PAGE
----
In several instances we witness series of seemingly identical examples as a practice of cinematic aesthetics in Dibbern's editing, which may be described as a recurrent stylistic figure. It is a pattern we meet within both single commercials and in the "serialized" variations of "the same" commercial for a certain product. On the drawing board these may look like static elements that are just enumerated without any real meaning. But, when the elements are brought together as a sequential whole in the dynamics of the cinematic "time machine", the interlinking dynamic of the viewer's encounter with the chain (the pattern at work so to speak), immediately starts to produce meaning. This becomes a game in which the visual sequence with its playfulness of absurd connections functions through associative correspondences - in the same way as the verbal montage of words with their absurd joke-like qualities. When, in addition to this, plays on words and the visual sequence meet in mutually interlinking patterns of a Marx Brothers-like caliber, the modern and ironic pursuit of crazy comedy becomes striking commercial shows.

Dibbern knew how to establish intriguing situations or interesting, perhaps absurd little stories, and at all times integrate the small world of the commercial, the action and the character into the commercially important point: the product being sold. At the very least, the audience is reminded of it, so that it stays in their minds in some way - whether it be the toothpaste in the shopkeeper's mouth, the beer jumping from century to century with the ever-changing characters, the specially made clothes appearing on the characters through the magic of a simple cut, or the pure "washing powder potpourri" of popular songs, whether in black or white. The ideas may be wild, but it doesn't matter as long as the entertainment value makes the commercial stand out among competing messages and the audience remembers the product.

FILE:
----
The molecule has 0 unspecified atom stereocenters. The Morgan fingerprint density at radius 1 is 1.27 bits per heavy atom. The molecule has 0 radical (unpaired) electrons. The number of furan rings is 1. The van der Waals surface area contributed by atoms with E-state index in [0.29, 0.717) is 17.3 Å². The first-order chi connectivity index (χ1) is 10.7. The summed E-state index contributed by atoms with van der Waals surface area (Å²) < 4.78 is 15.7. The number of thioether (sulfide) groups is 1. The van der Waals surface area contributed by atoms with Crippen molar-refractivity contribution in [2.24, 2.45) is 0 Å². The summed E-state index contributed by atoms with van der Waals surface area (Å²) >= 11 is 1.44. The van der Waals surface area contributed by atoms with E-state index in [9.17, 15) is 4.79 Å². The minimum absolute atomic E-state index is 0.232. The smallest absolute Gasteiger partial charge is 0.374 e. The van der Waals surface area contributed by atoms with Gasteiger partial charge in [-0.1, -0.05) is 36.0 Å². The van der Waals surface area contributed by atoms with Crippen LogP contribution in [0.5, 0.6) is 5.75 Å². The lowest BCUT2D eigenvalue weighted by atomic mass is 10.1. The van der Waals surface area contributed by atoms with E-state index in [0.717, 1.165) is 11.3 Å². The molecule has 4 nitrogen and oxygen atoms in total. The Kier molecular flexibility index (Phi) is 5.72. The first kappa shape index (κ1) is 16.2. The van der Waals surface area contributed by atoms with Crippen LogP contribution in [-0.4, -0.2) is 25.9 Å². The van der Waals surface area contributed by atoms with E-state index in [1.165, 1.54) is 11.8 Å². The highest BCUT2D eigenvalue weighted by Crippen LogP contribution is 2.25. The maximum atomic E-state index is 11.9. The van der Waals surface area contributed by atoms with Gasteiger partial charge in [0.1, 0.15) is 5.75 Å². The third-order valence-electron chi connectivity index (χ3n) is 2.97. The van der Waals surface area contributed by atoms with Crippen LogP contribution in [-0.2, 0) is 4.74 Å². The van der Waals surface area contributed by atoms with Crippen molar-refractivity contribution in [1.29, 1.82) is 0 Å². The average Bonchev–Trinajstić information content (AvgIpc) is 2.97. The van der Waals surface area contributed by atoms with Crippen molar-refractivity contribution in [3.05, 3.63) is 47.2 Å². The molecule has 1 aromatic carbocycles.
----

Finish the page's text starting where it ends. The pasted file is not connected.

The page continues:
As we have seen, the commercial is a complex media-industrial phenomenon, and at the same time it is the result or product of the overall media-industrial complex within which it works and from which it draws its energy and raw materials. Its building blocks may be fetched from any popular medium, and its elements of expression and persuasion are shaped in a play on meanings often developed in other media and their genres. The result is a media practice of its own - in this case, the commercial film. As such, commercials may be conventional, within already carved-out traditions, or they may be inventive and creative, developing their own kinds of entertaining format and playfully using spoken as well as cinematic language. Effective commercial films as media products demand good ideas/ payoffs and inventive film practice - and humor. Many commercials prove that a smile or a good laugh is the shortest distance between product and audience.

1 The media inter-textuality also applies to the use of famous voices in commercials - for example, those from the radio quiz program "20 questions for the professor," which was produced as a commercial film for OMA in the 1930s. Another voice that was used at an early stage was that of the sports reporter Gunnar "NU" Hansen, who was used as voice-over several times; he also acted in the commercials as himself.

2 In a forthcoming article I plan to go into greater detail on these and a number of other Dibbern commercials as well as on his special talent as a gifted and creative commercial film magician.